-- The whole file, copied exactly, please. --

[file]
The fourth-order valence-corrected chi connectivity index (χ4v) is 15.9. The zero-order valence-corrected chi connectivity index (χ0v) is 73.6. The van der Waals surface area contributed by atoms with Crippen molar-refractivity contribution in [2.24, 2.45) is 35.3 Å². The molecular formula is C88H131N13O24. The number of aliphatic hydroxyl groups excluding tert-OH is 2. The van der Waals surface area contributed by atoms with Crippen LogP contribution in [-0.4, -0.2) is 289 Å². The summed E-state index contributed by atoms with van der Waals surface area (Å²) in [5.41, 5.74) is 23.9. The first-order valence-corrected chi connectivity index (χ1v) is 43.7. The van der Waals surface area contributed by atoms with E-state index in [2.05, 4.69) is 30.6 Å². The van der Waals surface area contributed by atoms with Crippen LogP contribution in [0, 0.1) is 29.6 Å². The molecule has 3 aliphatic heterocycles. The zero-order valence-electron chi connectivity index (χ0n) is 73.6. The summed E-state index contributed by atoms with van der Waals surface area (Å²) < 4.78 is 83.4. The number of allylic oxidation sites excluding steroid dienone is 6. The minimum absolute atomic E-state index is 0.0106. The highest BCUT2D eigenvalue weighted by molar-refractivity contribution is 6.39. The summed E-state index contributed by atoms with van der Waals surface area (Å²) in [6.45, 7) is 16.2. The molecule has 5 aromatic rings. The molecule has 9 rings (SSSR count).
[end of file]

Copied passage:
The fourth-order valence-corrected chi connectivity index (χ4v) is 15.9. The zero-order valence-corrected chi connectivity index (χ0v) is 73.6. The van der Waals surface area contributed by atoms with Crippen molar-refractivity contribution in [2.24, 2.45) is 35.3 Å². The molecular formula is C88H131N13O24. The number of aliphatic hydroxyl groups excluding tert-OH is 2. The van der Waals surface area contributed by atoms with Crippen LogP contribution in [-0.4, -0.2) is 289 Å². The summed E-state index contributed by atoms with van der Waals surface area (Å²) in [5.41, 5.74) is 23.9. The first-order valence-corrected chi connectivity index (χ1v) is 43.7. The van der Waals surface area contributed by atoms with E-state index in [2.05, 4.69) is 30.6 Å². The van der Waals surface area contributed by atoms with Crippen LogP contribution in [0, 0.1) is 29.6 Å². The molecule has 3 aliphatic heterocycles. The zero-order valence-electron chi connectivity index (χ0n) is 73.6. The summed E-state index contributed by atoms with van der Waals surface area (Å²) < 4.78 is 83.4. The number of allylic oxidation sites excluding steroid dienone is 6. The minimum absolute atomic E-state index is 0.0106. The highest BCUT2D eigenvalue weighted by molar-refractivity contribution is 6.39. The summed E-state index contributed by atoms with van der Waals surface area (Å²) in [6.45, 7) is 16.2. The molecule has 5 aromatic rings. The molecule has 9 rings (SSSR count).